The “substantial connection” and “innocent owner” issues were presented to a jury. The government's evidence in favor of forfeiture fell into three categories: (1) testimony from law enforcement officials present during execution of the search warrant; (2) a videotape recorded during execution of the search warrant; and (3) testimony from Anthony Honeykutt, then incarcerated for possession of prescription medication not in its original container, to recount how he traded ketamine for marijuana and purchased a half-ounce of marijuana for $200 at the von Hofe residence from one of the von Hofe sons. Mrs. von Hofe testified in defense of the property; her husband did not.
Testimony from officials from the Branford Police Department and the DEA began with the location and extent of the marijuana cultivation occurring at 32 Medley Lane. Finding no marijuana plants on the first floor of the von Hofe residence, law enforcement officials discovered sixty-five marijuana plants in two small compartments of one of four rooms in the basement. In one compartment containing the house's oil tank, about thirty marijuana plants were potted in a three-by-five foot area. The remaining marijuana plants were in another compartment, which housed the hot-water heater. Large curtains closed off both compartments from the remainder of the room.
Law enforcement officials further testified to incriminating statements made by the von Hofes during execution of the search warrant. A Branford Police Department detective testified that he sat with Mrs. von Hofe at her kitchen table, where she admitted her husband's ownership of the marijuana plants but claimed she was not involved in the marijuana cultivation. A DEA agent testified that Mr. von Hofe admitted to owning the marijuana plants, to making marijuana available to his son and friends who smoked marijuana in the basement with him, and to bartering marijuana for household repairs. The DEA agent acknowledged that Mr. von Hofe corroborated his wife's lack of involvement in the marijuana cultivation.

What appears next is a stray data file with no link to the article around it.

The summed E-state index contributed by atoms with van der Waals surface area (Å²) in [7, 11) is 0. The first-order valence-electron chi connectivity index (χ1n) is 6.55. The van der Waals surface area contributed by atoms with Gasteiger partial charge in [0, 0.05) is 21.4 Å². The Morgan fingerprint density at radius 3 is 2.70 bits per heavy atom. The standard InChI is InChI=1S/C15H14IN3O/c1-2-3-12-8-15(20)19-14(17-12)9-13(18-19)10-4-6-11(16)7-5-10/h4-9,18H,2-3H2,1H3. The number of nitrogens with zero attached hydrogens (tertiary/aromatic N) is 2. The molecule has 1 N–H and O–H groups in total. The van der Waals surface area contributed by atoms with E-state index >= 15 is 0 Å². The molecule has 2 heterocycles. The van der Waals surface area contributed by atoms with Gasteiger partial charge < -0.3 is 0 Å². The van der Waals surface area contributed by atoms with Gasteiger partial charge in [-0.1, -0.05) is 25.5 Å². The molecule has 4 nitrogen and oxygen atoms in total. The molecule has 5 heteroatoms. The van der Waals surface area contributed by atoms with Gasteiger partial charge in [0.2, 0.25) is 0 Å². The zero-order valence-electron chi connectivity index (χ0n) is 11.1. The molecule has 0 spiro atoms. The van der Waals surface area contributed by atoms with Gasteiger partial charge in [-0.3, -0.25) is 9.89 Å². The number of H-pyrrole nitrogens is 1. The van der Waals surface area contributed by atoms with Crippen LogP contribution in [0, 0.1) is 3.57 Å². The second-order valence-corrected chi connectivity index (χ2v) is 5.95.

During the forfeiture proceeding, Kathleen von Hofe testified to her lack of involvement and insisted that she had no knowledge of the sixty-five marijuana plants. Even though the marijuana plants were growing in two compartments of a room down the corridor from her bedroom, Mrs. von Hofe contended she could not smell the marijuana plants over the incense her husband burned in his study. She further claimed to have no reason to go into the compartments containing the marijuana plants, testifying that the oil man only entered the room when he needed to refill the oil tank. Mrs. von Hofe further insisted that she was busy and had no time to monitor her husband. Unlike Mr. von Hofe, whose job afforded him plenty of free time, Mrs. von Hofe was the principal breadwinner for the family and worked more than seventy hours a week as a nurse for the Yale-New Haven Hospital. She told the jury that she only pleaded guilty to misdemeanor possession of marijuana to save her two sons; local authorities had threatened to press charges against her sons if she did not enter a plea. The government chose not to rebut Mrs. von Hofe's lack of involvement, pressing instead her knowledge of the marijuana in the basement.
The jury took less than an hour to find a substantial connection between 32 Medley Lane and a violation of the federal narcotics laws punishable by more than one year in prison and to reject Kathleen von Hofe's innocent owner defense. Fearing the loss of their home, the von Hofes submitted a $248,000 offer of judgment, under Fed.R.Civ.P. 68, in lieu of forfeiture. The government rejected their offer.
The district court then conducted an evidentiary hearing to determine whether forfeiture of 32 Medley Lane would violate the Excessive Fines Clause of the Eighth Amendment. Harold von Hofe testified on his wife's behalf. He defended his wife's lack of involvement, claiming she could not have known about the marijuana as he never discussed the matter with her. Mr. von Hofe further testified that he did his best to hide the marijuana from her, only tending to the marijuana plants when she was not home. Disputing the testimony of Anthony Honeykutt and the DEA agents from the forfeiture proceeding, Mr. von Hofe denied ever selling or bartering marijuana. Mr. von Hofe also testified that the DEA agents broached the subject of bartering and selling marijuana, and that he merely responded to their inquiry by stating that he shared marijuana with friends who provided favors in return. Mr. von Hofe ended his testimony with a detailed explanation of the marijuana cultivation, discussing how he intentionally kept the plants small and how he only occasionally removed marijuana buds from the plants, which allowed him to cultivate a few ounces of useable marijuana every few weeks for personal consumption. Following the evidentiary hearing, the district court issued a thoughtful and comprehensive opinion upholding forfeiture of 32 Medley Lane under the Excessive Fines Clause of the Eighth Amendment. See United States v. 32 Medley Lane, 372 F.Supp.2d 248 (D.Conn.2005). This appeal followed.
III. The Eighth Amendment